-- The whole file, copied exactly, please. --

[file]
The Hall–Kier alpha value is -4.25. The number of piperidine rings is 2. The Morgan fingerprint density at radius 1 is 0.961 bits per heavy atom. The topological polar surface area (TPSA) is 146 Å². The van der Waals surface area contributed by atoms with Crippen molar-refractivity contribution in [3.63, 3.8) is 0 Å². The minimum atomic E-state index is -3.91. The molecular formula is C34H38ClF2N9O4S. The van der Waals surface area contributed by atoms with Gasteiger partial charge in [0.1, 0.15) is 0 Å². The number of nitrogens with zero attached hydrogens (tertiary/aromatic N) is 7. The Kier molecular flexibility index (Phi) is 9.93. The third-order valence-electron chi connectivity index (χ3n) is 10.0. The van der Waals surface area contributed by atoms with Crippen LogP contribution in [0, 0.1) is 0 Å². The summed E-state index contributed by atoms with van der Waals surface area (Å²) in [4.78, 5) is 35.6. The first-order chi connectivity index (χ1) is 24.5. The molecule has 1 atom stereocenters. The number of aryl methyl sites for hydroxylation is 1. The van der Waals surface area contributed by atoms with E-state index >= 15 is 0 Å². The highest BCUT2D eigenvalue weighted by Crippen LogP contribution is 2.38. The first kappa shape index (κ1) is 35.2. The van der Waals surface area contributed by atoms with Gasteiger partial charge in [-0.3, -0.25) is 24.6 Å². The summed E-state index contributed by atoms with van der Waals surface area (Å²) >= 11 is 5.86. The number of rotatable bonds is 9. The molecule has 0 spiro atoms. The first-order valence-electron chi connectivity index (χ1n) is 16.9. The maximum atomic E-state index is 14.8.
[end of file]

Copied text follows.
The Hall–Kier alpha value is -4.25. The number of piperidine rings is 2. The Morgan fingerprint density at radius 1 is 0.961 bits per heavy atom. The topological polar surface area (TPSA) is 146 Å². The van der Waals surface area contributed by atoms with Crippen molar-refractivity contribution in [3.63, 3.8) is 0 Å². The minimum atomic E-state index is -3.91. The molecular formula is C34H38ClF2N9O4S. The van der Waals surface area contributed by atoms with Gasteiger partial charge in [0.1, 0.15) is 0 Å². The number of nitrogens with zero attached hydrogens (tertiary/aromatic N) is 7. The Kier molecular flexibility index (Phi) is 9.93. The third-order valence-electron chi connectivity index (χ3n) is 10.0. The van der Waals surface area contributed by atoms with Crippen LogP contribution in [0, 0.1) is 0 Å². The summed E-state index contributed by atoms with van der Waals surface area (Å²) in [4.78, 5) is 35.6. The first-order chi connectivity index (χ1) is 24.5. The molecule has 1 atom stereocenters. The number of aryl methyl sites for hydroxylation is 1. The van der Waals surface area contributed by atoms with E-state index >= 15 is 0 Å². The highest BCUT2D eigenvalue weighted by Crippen LogP contribution is 2.38. The first kappa shape index (κ1) is 35.2. The van der Waals surface area contributed by atoms with Gasteiger partial charge in [-0.3, -0.25) is 24.6 Å². The summed E-state index contributed by atoms with van der Waals surface area (Å²) >= 11 is 5.86. The number of rotatable bonds is 9. The molecule has 0 spiro atoms. The first-order valence-electron chi connectivity index (χ1n) is 16.9. The maximum atomic E-state index is 14.8.